The study protocol was approved by the Institutional Review Board, the University of Hong Kong and West Cluster of Hospital Authority, Hong Kong.

Surveillance and diagnosis of HCC

We followed up the patients every 3 to 6 months with regular blood tests, which included HBeAg/anti-HBe, albumin, bilirubin, alanine aminotransferase (ALT), platelet count, international normalized ratio (INR), alpha-fetoprotein (AFP) and serum HBV DNA level. In accordance with the standard guidelines, patients were advised for ultrasonography of the hepatobiliary system every 6 months [27].

HCC was diagnosed by either histology or typical radiological features (arterial enhancement and venous wash-out by triphasic computed tomography [CT] scan or contrast magnetic resonance imaging [MRI]). Cirrhosis was diagnosed by one of the following 3 modalities: (1) imaging (USG/CT/MRI showing small liver, liver with an irregular outline, or features of portal hypertension including splenomegaly, varices and ascites), (2) transient elastography measured with a liver stiffness measurement of > 12 kilopascals [7], or (3) clinical features (thrombocytopenia, coagulopathy, ascites, hepatic hydrothorax, varices and hepatic encephalopathy).

Diagnosis of significant fibrosis

The presence of significant fibrosis was defined by a Fibrosis 4 index (FIB-4) value of more than 1.45 [28]. At present, FIB-4 and aminostransferase-to-platelet ratio index (APRI) are the two widely studied non-invasive fibrosis markers based on readily available parameters (i.e. age, aminotransferase levels and platelet count). As a recent meta-analysis showed that FIB-4 outperformed APRI in detecting fibrosis, FIB-4 was used a surrogate marker for detecting significant fibrosis in our study [28].

Treatment

The indications of commencing NA therapy included [1] a persistently elevated ALT level with high serum HBV DNA level (≥ 2,000 IU/mL), and/or [2] cirrhosis with detectable serum HBV DNA [29].

Quantification of serum HBV DNA and WFA+-M2BP levels

Blood tests for HBV DNA and WFA+-M2BP levels were performed in serum stored at –20°C before treatment and during follow-up. Serum HBV DNA level was measured by the Cobas Taqman HBV Test (Roche Diagnostics, Branchburg, NJ, USA) with a lower limit of detection of 20 IU/mL. Serum WFA+-M2BP level was measured by HISCL M2BPGi reagent kit (Sysmex Corporation, Hyogo, Japan) on an automatic immunoanalyzer HISCL-800 (Sysmex Corporation, Hyogo, Japan) at Health-Tech Medical Laboratory Ltd in Hong Kong [8], and the measurement value was expressed as cutoff index (COI) by using the following equation:

Cutoff index (COI) = ([WFA+-M2BP]sample−[WFA+-M2BP]NC)/([WFA+-M2BP]PC−[WFA+-M2BP]NC). [WFA+-M2BP]sample refers to the WFA+-M2BP level of samples from recruited patients. NC and PC stand for negative control and positive control, respectively. The WFA+-M2BP level of PC from a calibration solution is standardized with a COI value of 1.0 [9].

Statistical analyses

All statistical analyses were performed using R version 3.2.3 (R Foundation for Statistical Computing) statistical software. Continuous variables were expressed as median and interquartile range (IQR). Spearman’s bivariate correlation was used to test the correlation between continuous variables. For comparisons of continuous variables between two groups, the Mann-Whitney U-test was used. For comparisons of categorical variables, the Chi-square test or Fisher’s exact test were used when appropriate. The receiver operating curve was generated by plotting the ‘sensitivity’ against ‘1 - specificity’ at different values. The performance of WFA+-M2BP was measured in term of area under receiver operating curve (AUROC). By maximizing the Youden’s index (i.e. sensitivity + specificity -1) from the AUROC analysis, optimal cutoff values for predicting HCC development were derived. In turn, the sensitivity, specificity, positive predictive value (PPV) and negative predictive value (NPV) were determined. The odds ratio (OR) of HCC development for different variables was derived from conditional logistic regression as the cases and controls were matched samples. Statistical significance was defined by a two-sided p-value of < 0.05.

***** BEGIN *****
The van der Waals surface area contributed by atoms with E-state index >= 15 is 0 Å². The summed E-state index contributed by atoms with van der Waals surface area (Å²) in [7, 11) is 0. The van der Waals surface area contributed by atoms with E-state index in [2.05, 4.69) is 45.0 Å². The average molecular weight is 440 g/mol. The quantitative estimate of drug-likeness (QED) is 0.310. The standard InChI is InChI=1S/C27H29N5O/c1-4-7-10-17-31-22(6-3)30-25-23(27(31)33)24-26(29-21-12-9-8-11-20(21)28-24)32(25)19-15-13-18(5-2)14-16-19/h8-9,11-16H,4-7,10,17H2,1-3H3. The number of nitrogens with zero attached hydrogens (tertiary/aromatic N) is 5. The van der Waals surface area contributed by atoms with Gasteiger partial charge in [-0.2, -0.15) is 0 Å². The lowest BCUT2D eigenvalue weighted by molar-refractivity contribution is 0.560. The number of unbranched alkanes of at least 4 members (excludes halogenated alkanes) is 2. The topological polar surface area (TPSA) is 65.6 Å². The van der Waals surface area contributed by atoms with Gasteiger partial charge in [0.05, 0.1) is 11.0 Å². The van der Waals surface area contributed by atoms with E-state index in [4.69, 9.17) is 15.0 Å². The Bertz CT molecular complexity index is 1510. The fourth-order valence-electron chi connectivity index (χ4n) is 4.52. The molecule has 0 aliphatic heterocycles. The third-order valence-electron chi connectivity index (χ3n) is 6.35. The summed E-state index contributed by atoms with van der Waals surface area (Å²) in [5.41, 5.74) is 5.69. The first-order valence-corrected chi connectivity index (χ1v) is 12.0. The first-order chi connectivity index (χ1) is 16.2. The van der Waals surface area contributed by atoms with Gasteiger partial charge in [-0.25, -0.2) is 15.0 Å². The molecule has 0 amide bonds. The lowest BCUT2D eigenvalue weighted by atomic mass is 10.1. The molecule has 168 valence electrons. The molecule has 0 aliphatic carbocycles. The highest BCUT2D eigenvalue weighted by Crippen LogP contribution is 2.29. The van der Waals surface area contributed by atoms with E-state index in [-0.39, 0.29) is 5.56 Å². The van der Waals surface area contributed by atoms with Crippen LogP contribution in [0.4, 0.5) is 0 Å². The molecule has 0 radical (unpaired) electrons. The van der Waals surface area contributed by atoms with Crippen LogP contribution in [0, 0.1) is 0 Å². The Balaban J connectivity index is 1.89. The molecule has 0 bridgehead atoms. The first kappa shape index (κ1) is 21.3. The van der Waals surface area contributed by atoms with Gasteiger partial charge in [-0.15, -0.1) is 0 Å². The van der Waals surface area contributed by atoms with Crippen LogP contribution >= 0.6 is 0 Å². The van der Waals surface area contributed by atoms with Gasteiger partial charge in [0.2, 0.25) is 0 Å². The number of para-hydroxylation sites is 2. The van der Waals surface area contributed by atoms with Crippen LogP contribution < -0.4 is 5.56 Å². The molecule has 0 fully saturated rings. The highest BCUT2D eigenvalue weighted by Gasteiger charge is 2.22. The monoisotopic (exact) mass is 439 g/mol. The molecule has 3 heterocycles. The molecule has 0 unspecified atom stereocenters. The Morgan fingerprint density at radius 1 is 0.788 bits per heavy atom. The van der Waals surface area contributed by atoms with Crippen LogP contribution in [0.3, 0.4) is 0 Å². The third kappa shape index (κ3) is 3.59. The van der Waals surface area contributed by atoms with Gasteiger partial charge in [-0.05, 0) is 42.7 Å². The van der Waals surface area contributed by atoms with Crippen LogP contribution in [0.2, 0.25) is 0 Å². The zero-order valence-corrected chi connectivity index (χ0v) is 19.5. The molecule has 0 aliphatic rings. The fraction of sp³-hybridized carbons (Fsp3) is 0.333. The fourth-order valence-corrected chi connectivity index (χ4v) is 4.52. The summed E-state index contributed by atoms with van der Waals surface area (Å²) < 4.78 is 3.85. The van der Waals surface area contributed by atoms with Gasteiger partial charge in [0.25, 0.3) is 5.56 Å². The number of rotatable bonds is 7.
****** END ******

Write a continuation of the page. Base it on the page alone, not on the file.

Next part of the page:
Authors’ contributions

Drs. Ka-Shing Cheung, Wai-Kay Seto and Lung-Yi Mak were involved with study concept and design; acquisition of data; analysis and interpretation of data; drafting of manuscript; Dr. Danny Ka-Ho Wong was involved with analysis and interpretation of data; and critical revision of the manuscript for important intellectual content. Profs. Ching-Lung Lai and Man-Fung Yuen were involved with the study concept and design; analysis and interpretation of data; drafting of manuscript; critical revision of the manuscript for important intellectual content; and study supervision. The corresponding author had full access to all data and are fully responsible for the data integrity and statistical analysis.

CONFLICTS OF INTEREST

WK Seto is an advisory board member of Bristol-Myers Squibb and Gilead Sciences, and received speaker fees from Bristol-Myers Squibb, Gilead Sciences and Novartis. CL Lai received speaker fees and is an advisory board member of Bristol-Myers and Gilead Sciences. MF Yuen received speaker fees and research funding and is an advisory board member of Bristol-Myers Squibb, Novartis, Gilead Sciences and Roche Diagnostics. The remaining authors have no conflicts of interest.

FUNDING

All serum Wisteria floribunda agglutinin-positive human Mac-2 binding protein measurements were supported by Sysmex Corporation, Hyogo, Japan.

REFERENCES